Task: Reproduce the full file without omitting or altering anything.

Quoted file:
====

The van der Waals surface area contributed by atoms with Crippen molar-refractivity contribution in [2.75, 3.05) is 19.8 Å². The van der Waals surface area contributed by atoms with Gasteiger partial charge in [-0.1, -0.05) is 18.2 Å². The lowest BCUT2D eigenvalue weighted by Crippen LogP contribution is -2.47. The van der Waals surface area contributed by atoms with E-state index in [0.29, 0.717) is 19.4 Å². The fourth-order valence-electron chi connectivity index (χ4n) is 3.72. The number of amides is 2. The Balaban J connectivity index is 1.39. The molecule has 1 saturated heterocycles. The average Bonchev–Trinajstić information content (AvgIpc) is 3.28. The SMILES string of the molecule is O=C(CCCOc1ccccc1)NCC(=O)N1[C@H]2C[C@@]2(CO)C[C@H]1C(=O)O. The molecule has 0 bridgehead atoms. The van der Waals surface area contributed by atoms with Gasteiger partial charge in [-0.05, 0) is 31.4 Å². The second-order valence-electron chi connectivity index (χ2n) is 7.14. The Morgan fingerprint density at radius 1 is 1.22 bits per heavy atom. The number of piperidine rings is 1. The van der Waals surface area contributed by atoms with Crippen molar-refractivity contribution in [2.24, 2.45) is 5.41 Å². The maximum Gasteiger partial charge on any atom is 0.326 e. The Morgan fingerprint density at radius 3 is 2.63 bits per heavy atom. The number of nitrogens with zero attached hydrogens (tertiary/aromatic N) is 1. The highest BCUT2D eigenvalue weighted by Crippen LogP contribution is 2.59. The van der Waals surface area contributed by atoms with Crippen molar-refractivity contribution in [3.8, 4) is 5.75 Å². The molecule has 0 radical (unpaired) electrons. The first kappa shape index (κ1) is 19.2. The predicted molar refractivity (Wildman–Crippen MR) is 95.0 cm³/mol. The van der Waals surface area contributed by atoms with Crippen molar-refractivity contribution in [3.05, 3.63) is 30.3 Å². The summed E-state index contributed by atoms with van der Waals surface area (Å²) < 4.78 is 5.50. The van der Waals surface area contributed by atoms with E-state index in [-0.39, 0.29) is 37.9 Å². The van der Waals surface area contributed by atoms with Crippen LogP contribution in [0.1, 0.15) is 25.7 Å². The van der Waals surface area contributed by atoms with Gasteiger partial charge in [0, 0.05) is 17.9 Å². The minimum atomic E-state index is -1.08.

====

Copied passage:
The van der Waals surface area contributed by atoms with Crippen molar-refractivity contribution in [2.75, 3.05) is 19.8 Å². The van der Waals surface area contributed by atoms with Gasteiger partial charge in [-0.1, -0.05) is 18.2 Å². The lowest BCUT2D eigenvalue weighted by Crippen LogP contribution is -2.47. The van der Waals surface area contributed by atoms with E-state index in [0.29, 0.717) is 19.4 Å². The fourth-order valence-electron chi connectivity index (χ4n) is 3.72. The number of amides is 2. The Balaban J connectivity index is 1.39. The molecule has 1 saturated heterocycles. The average Bonchev–Trinajstić information content (AvgIpc) is 3.28. The SMILES string of the molecule is O=C(CCCOc1ccccc1)NCC(=O)N1[C@H]2C[C@@]2(CO)C[C@H]1C(=O)O. The molecule has 0 bridgehead atoms. The van der Waals surface area contributed by atoms with Gasteiger partial charge in [-0.05, 0) is 31.4 Å². The second-order valence-electron chi connectivity index (χ2n) is 7.14. The Morgan fingerprint density at radius 1 is 1.22 bits per heavy atom. The number of piperidine rings is 1. The van der Waals surface area contributed by atoms with Crippen molar-refractivity contribution in [2.24, 2.45) is 5.41 Å². The maximum Gasteiger partial charge on any atom is 0.326 e. The Morgan fingerprint density at radius 3 is 2.63 bits per heavy atom. The number of nitrogens with zero attached hydrogens (tertiary/aromatic N) is 1. The highest BCUT2D eigenvalue weighted by Crippen LogP contribution is 2.59. The van der Waals surface area contributed by atoms with Crippen molar-refractivity contribution in [3.8, 4) is 5.75 Å². The molecule has 0 radical (unpaired) electrons. The first kappa shape index (κ1) is 19.2. The predicted molar refractivity (Wildman–Crippen MR) is 95.0 cm³/mol. The van der Waals surface area contributed by atoms with Crippen molar-refractivity contribution in [3.05, 3.63) is 30.3 Å². The summed E-state index contributed by atoms with van der Waals surface area (Å²) < 4.78 is 5.50. The van der Waals surface area contributed by atoms with E-state index in [-0.39, 0.29) is 37.9 Å². The van der Waals surface area contributed by atoms with Crippen LogP contribution in [0.1, 0.15) is 25.7 Å². The van der Waals surface area contributed by atoms with Gasteiger partial charge in [0, 0.05) is 17.9 Å². The minimum atomic E-state index is -1.08.